Transportation app Moovit’s bugs allowed hackers to ride for free

Title: Moovit App Vulnerabilities Could Have Led to Hijacked User Accounts and Data Breach


A security researcher at SafeBreach has discovered three vulnerabilities in the popular transportation app, Moovit. These vulnerabilities could have allowed hackers to exploit user accounts, gain access to personal information, and even use credit cards for unauthorized transactions. This article explores the potential impact of these vulnerabilities and highlights the actions taken by Moovit to address the issue.

The Perfect Attack: Exploiting Moovit’s Vulnerabilities

Omer Attias, the security researcher at SafeBreach, uncovered a series of vulnerabilities in the Moovit app that could have led to a significant data breach. By exploiting these vulnerabilities, attackers could collect sensitive user information, including cell phone numbers, email addresses, home addresses, and the last four digits of credit cards. The most alarming aspect was that attackers could have taken over other users’ accounts and used their credit cards to pay for their own rides, all without the victims ever discovering the breach.

Attias described this chain of exploits as “the perfect attack,” as it allowed complete impersonation of user accounts and access to personal information. The vulnerabilities were not limited to specific locations, as Moovit operates globally. Attias tested his exploits in Israel but believes they could have worked in other cities where Moovit is available.

Moovit: A Widely Used Transportation App

Moovit is an Israeli startup that was acquired by Intel in 2020 for $900 million. The app provides users with route planning, public transportation system maps, and ticket purchasing options. With a presence in 3,500 cities across 112 countries, Moovit claims to serve 1.7 billion riders worldwide.

Immediate Action Taken by Moovit

Despite the potential impact of these vulnerabilities, Moovit assured users that there is no evidence of malicious hackers exploiting the bugs. Attias reported the vulnerabilities to Moovit in September 2022, and the company promptly addressed and fixed them.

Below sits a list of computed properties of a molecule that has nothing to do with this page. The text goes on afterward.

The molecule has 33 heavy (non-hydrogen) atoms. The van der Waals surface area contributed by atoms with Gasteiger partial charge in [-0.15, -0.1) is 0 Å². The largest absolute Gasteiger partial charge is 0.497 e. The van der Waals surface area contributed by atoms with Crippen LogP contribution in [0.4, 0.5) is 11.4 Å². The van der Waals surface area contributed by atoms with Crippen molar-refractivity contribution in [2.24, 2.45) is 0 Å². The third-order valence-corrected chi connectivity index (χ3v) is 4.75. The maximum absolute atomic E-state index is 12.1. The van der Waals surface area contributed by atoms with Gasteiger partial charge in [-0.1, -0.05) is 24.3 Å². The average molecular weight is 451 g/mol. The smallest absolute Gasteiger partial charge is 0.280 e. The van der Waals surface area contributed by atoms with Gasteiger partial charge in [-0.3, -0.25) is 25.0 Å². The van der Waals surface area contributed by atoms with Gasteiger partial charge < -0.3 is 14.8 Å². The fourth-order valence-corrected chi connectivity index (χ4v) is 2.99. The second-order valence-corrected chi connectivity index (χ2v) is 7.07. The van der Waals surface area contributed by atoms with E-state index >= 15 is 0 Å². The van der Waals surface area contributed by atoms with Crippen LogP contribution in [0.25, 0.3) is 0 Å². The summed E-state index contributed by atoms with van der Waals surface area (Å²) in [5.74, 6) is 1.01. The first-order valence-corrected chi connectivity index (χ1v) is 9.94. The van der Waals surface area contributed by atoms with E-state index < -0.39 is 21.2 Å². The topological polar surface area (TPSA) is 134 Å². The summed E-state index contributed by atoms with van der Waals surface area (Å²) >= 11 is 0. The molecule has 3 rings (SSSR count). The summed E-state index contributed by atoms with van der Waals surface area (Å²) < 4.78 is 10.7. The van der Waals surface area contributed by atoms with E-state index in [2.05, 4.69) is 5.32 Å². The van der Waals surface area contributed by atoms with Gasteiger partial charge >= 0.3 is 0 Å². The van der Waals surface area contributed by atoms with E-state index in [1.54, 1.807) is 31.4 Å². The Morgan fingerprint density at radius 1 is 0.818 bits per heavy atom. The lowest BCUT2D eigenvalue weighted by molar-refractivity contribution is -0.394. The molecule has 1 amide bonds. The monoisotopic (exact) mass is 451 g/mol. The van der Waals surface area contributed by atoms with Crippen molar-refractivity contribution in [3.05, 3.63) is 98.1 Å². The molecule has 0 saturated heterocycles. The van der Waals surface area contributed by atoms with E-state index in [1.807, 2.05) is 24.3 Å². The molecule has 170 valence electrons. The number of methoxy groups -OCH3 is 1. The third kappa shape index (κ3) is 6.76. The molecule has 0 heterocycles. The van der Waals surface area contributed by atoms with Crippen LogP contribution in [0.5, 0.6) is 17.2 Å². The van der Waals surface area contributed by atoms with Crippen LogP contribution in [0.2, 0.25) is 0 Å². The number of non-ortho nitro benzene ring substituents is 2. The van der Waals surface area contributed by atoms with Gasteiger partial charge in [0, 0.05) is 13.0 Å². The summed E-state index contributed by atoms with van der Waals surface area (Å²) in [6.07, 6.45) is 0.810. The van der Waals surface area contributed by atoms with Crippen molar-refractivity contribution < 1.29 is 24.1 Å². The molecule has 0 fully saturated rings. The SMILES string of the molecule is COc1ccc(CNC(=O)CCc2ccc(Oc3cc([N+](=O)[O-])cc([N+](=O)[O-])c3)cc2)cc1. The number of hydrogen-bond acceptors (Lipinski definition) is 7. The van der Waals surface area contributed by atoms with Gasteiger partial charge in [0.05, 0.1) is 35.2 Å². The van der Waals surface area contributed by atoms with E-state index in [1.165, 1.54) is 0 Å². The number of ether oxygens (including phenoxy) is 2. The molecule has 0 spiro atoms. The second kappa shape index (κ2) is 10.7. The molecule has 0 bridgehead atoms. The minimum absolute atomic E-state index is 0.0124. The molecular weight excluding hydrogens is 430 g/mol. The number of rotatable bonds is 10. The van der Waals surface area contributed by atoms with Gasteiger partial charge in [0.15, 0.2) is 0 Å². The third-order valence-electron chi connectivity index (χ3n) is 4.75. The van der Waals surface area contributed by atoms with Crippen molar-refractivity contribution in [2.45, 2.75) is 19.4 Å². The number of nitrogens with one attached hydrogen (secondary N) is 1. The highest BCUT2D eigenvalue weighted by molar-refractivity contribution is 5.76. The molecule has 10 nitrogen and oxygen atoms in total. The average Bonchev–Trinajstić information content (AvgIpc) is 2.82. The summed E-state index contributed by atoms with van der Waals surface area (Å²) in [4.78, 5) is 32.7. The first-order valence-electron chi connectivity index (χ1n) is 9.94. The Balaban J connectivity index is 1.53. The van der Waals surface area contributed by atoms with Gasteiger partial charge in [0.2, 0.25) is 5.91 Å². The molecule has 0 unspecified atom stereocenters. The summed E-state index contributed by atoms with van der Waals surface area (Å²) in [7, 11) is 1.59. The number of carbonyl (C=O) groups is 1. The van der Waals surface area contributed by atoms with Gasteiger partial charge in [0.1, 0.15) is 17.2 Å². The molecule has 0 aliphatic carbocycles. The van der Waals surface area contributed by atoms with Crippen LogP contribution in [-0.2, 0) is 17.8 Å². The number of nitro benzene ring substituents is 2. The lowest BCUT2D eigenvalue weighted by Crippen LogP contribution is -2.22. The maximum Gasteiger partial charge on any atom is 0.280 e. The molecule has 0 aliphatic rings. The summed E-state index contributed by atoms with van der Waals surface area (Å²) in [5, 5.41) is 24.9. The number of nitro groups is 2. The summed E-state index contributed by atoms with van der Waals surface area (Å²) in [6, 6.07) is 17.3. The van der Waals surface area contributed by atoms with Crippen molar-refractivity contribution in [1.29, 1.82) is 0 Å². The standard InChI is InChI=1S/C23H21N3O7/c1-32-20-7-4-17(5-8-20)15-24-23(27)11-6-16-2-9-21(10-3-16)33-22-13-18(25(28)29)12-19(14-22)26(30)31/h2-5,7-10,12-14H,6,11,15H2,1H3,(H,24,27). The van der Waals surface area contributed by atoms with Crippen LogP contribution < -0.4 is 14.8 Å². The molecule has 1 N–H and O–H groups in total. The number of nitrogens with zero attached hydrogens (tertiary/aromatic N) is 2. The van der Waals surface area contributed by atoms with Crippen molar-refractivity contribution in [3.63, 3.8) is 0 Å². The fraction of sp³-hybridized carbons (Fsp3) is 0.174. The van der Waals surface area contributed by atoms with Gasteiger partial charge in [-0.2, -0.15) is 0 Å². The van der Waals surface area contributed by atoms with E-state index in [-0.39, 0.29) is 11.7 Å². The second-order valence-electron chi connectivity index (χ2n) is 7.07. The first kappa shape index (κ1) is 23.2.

Moovit spokesperson Sharon Kaslassi emphasized that the vulnerabilities had been rectified and no customer action was required. Furthermore, Moovit does not store credit card information, ensuring that no credit card data was exposed. Kaslassi also mentioned that the ticketing service relevant to the findings was active only in Israel.

Attias Challenges Moovit’s Response

In response to Moovit’s comments, Attias and his colleagues at SafeBreach expressed their belief that they could have charged any customer, not limited to Israeli customers. They found no differentiation between Israeli and non-Israeli customers in the API requests.


The discovery of vulnerabilities in the Moovit app highlights the importance of robust security measures in transportation apps. While Moovit has taken immediate action to address the vulnerabilities, it serves as a reminder for users to remain vigilant about their personal information and monitor their financial transactions for any suspicious activity.

As technology continues to advance, it is crucial for app developers to prioritize security and regularly conduct thorough vulnerability assessments. Users should also ensure they are using the latest version of apps and follow best practices for online security.

By addressing vulnerabilities promptly and transparently, companies like Moovit can maintain user trust and safeguard their sensitive information.